According to the Union government stunting, wasting and under-five mortality are related to the health of children rather than that of the entire population. It also alleges that prevalence of undernourishment (PoU) is calculated on the basis of an opinion poll with a very small sample size of 3,000.
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The FAO estimates PoU on the basis of the Food Insecurity Experience Scale (FIES) Survey Module. The Women and Child Development Ministry says that given India’s size, the minuscule sample size used by the FIES is unacceptable and shows bias. The other three indicators, it says, are outcomes of complex interactions of factors apart from hunger—drinking water, sanitation, genetics, environment and utilisation of food intake. Calculating hunger on the basis of indicators relating to the health of children is neither scientific nor rational, the Ministry says.
The Ministry found the report disconnected from reality and unmindful of the government’s efforts to ensure food security during the pandemic. The statement included a long list of food security interventions by the Narendra Modi government.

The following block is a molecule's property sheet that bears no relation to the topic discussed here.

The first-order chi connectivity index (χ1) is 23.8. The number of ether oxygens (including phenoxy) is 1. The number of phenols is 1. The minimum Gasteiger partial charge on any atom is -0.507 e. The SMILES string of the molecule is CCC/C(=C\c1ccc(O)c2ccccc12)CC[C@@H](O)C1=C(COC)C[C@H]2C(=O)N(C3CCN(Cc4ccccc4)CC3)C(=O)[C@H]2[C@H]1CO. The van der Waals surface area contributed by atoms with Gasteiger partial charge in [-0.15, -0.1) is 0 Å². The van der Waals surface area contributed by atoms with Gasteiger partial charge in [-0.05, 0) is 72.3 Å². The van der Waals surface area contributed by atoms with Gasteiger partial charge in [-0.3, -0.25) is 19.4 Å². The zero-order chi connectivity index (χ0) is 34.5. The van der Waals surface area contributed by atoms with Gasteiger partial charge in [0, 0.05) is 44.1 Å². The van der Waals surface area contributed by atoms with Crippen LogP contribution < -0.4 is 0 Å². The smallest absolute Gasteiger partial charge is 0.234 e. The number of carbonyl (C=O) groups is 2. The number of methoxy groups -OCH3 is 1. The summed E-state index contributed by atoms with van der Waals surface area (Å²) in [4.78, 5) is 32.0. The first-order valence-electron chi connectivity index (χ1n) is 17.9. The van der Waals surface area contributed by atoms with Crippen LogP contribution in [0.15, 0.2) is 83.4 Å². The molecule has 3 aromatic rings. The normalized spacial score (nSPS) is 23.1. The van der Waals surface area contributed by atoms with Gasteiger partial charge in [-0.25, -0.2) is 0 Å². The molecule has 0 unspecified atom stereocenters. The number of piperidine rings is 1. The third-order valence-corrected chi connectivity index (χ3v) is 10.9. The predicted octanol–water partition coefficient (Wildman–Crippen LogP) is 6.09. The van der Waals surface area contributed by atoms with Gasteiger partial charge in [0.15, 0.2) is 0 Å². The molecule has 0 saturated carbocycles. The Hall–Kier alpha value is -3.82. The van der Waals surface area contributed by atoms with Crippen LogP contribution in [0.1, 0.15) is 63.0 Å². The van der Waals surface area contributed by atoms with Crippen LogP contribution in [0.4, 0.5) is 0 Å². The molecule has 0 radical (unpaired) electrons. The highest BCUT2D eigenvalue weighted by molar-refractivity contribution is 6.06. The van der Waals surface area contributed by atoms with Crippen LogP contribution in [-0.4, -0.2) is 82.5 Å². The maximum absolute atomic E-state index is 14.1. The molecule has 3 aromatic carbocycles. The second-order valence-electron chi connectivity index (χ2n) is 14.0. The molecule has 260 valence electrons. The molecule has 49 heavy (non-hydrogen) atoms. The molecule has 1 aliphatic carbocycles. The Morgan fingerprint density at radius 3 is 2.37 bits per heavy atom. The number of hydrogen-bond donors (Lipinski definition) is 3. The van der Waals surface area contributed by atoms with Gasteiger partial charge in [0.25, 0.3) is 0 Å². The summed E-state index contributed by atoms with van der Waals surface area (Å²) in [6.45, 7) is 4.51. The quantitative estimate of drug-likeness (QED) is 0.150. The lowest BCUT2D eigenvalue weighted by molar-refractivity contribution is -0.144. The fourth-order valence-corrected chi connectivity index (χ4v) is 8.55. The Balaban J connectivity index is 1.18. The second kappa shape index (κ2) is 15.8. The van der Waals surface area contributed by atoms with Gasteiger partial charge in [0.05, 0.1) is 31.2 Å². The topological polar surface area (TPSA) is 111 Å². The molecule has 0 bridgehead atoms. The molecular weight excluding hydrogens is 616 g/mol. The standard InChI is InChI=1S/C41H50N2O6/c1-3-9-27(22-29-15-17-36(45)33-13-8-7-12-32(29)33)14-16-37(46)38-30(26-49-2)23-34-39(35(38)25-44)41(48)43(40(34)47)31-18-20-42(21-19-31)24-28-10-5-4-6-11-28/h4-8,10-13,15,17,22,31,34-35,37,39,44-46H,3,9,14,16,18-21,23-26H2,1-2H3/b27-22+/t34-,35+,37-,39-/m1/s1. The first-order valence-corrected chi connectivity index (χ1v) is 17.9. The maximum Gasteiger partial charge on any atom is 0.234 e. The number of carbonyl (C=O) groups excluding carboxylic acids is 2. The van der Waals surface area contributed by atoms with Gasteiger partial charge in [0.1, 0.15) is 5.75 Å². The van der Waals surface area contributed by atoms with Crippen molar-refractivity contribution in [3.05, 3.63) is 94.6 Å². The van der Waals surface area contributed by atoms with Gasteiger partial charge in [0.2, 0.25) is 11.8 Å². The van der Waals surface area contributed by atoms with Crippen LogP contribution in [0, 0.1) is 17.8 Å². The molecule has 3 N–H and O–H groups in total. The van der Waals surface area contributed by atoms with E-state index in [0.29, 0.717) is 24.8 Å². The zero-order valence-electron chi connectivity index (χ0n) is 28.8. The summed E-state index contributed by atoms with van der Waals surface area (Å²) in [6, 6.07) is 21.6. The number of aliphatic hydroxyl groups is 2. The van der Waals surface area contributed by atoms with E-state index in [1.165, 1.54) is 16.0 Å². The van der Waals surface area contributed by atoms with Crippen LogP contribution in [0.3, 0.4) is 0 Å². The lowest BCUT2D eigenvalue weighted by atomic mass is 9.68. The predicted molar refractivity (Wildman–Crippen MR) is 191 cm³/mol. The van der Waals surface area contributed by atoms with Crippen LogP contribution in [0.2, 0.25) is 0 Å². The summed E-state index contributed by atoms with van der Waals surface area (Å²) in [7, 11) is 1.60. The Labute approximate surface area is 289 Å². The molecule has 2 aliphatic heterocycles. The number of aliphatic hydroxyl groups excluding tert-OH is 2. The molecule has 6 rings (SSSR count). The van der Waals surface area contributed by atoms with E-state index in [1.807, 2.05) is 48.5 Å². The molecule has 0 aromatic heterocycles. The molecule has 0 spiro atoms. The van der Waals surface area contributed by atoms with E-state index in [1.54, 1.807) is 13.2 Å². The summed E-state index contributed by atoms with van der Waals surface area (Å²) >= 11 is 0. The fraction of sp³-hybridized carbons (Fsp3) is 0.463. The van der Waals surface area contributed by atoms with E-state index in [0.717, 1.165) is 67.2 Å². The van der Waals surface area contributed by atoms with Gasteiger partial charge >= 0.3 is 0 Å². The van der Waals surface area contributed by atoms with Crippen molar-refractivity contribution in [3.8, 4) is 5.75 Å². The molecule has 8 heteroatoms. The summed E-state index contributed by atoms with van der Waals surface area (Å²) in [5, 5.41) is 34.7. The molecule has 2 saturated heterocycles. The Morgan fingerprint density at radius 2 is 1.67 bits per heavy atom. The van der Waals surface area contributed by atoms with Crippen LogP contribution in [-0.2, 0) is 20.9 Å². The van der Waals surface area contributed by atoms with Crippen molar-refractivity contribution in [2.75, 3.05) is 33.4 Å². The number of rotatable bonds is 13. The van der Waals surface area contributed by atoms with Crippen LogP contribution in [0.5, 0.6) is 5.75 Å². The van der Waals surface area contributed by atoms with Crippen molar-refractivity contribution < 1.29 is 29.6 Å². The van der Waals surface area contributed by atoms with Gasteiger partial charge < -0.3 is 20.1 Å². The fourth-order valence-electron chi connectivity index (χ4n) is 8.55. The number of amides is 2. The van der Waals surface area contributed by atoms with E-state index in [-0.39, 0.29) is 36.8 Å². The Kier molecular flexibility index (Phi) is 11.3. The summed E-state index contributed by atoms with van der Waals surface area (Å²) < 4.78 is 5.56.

No other country has objected to the methodology (see interview) in the survey. The report does not deny that hunger is multi-dimensional and in fact the authors point out that inadequate calorie intake is one dimension of the problem.
What government data show
Government data from the National Family Health Surveys, including the latest round (2020-21), show that while stunting has decreased, wasting is more or less stagnant. In India’s most populous State, Uttar Pradesh, only 6.1 per cent of the children in the 6-23 months age group receive an adequate diet, according to NFHS-5. Stunting in the State has decreased from 46.3 per cent (NFHS-4) to 39.7 in the latest round; there is no improvement in the wasting rates and severe wasting has risen. Nearly 32.1 per cent of (6-23 months) children are underweight and 66.4 per cent children are anaemic.